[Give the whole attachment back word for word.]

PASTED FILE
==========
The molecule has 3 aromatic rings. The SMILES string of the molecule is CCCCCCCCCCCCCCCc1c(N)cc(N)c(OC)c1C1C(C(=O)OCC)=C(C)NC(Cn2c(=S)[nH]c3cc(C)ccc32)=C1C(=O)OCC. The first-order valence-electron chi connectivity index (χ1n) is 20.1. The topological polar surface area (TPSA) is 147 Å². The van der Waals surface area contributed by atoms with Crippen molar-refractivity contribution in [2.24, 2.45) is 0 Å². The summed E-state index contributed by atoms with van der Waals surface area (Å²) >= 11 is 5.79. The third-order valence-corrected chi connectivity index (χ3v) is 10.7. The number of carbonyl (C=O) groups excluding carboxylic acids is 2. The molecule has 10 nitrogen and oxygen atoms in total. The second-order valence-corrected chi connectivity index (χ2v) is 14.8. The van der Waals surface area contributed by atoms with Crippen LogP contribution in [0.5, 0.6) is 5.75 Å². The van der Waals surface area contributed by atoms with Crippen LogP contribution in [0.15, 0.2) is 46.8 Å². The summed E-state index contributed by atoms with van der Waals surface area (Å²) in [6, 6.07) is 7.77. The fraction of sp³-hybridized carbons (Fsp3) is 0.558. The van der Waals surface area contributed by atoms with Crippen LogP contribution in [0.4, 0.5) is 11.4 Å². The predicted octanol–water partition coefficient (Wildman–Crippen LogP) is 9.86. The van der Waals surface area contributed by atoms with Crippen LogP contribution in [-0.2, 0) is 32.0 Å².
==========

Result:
The molecule has 3 aromatic rings. The SMILES string of the molecule is CCCCCCCCCCCCCCCc1c(N)cc(N)c(OC)c1C1C(C(=O)OCC)=C(C)NC(Cn2c(=S)[nH]c3cc(C)ccc32)=C1C(=O)OCC. The first-order valence-electron chi connectivity index (χ1n) is 20.1. The topological polar surface area (TPSA) is 147 Å². The van der Waals surface area contributed by atoms with Crippen molar-refractivity contribution in [2.24, 2.45) is 0 Å². The summed E-state index contributed by atoms with van der Waals surface area (Å²) >= 11 is 5.79. The third-order valence-corrected chi connectivity index (χ3v) is 10.7. The number of carbonyl (C=O) groups excluding carboxylic acids is 2. The molecule has 10 nitrogen and oxygen atoms in total. The second-order valence-corrected chi connectivity index (χ2v) is 14.8. The van der Waals surface area contributed by atoms with Crippen LogP contribution in [0.5, 0.6) is 5.75 Å². The van der Waals surface area contributed by atoms with Crippen LogP contribution in [0.15, 0.2) is 46.8 Å². The summed E-state index contributed by atoms with van der Waals surface area (Å²) in [6, 6.07) is 7.77. The fraction of sp³-hybridized carbons (Fsp3) is 0.558. The van der Waals surface area contributed by atoms with Crippen LogP contribution in [0.4, 0.5) is 11.4 Å². The predicted octanol–water partition coefficient (Wildman–Crippen LogP) is 9.86. The van der Waals surface area contributed by atoms with Crippen LogP contribution in [-0.2, 0) is 32.0 Å².